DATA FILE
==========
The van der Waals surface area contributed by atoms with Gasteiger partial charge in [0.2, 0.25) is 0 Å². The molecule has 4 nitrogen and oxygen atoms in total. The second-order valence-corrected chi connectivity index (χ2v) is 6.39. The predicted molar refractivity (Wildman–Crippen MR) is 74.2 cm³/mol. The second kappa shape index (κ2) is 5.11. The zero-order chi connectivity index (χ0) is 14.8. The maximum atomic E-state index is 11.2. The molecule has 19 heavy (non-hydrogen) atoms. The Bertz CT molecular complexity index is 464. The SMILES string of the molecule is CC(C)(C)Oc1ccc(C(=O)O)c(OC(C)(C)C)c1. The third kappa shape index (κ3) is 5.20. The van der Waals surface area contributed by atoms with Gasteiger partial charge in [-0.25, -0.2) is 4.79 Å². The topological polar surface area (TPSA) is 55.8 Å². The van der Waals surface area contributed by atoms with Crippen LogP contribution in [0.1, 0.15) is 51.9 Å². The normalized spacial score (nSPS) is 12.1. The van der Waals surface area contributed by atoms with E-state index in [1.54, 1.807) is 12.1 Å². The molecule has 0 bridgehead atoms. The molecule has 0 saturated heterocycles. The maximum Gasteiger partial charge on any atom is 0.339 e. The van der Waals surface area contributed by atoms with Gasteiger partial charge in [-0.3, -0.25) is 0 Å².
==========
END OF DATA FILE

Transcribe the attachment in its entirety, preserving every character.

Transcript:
The van der Waals surface area contributed by atoms with Gasteiger partial charge in [0.2, 0.25) is 0 Å². The molecule has 4 nitrogen and oxygen atoms in total. The second-order valence-corrected chi connectivity index (χ2v) is 6.39. The predicted molar refractivity (Wildman–Crippen MR) is 74.2 cm³/mol. The second kappa shape index (κ2) is 5.11. The zero-order chi connectivity index (χ0) is 14.8. The maximum atomic E-state index is 11.2. The molecule has 19 heavy (non-hydrogen) atoms. The Bertz CT molecular complexity index is 464. The SMILES string of the molecule is CC(C)(C)Oc1ccc(C(=O)O)c(OC(C)(C)C)c1. The third kappa shape index (κ3) is 5.20. The van der Waals surface area contributed by atoms with Gasteiger partial charge in [-0.25, -0.2) is 4.79 Å². The topological polar surface area (TPSA) is 55.8 Å². The van der Waals surface area contributed by atoms with Crippen LogP contribution in [0.1, 0.15) is 51.9 Å². The normalized spacial score (nSPS) is 12.1. The van der Waals surface area contributed by atoms with E-state index in [1.54, 1.807) is 12.1 Å². The molecule has 0 bridgehead atoms. The molecule has 0 saturated heterocycles. The maximum Gasteiger partial charge on any atom is 0.339 e. The van der Waals surface area contributed by atoms with Gasteiger partial charge in [-0.3, -0.25) is 0 Å².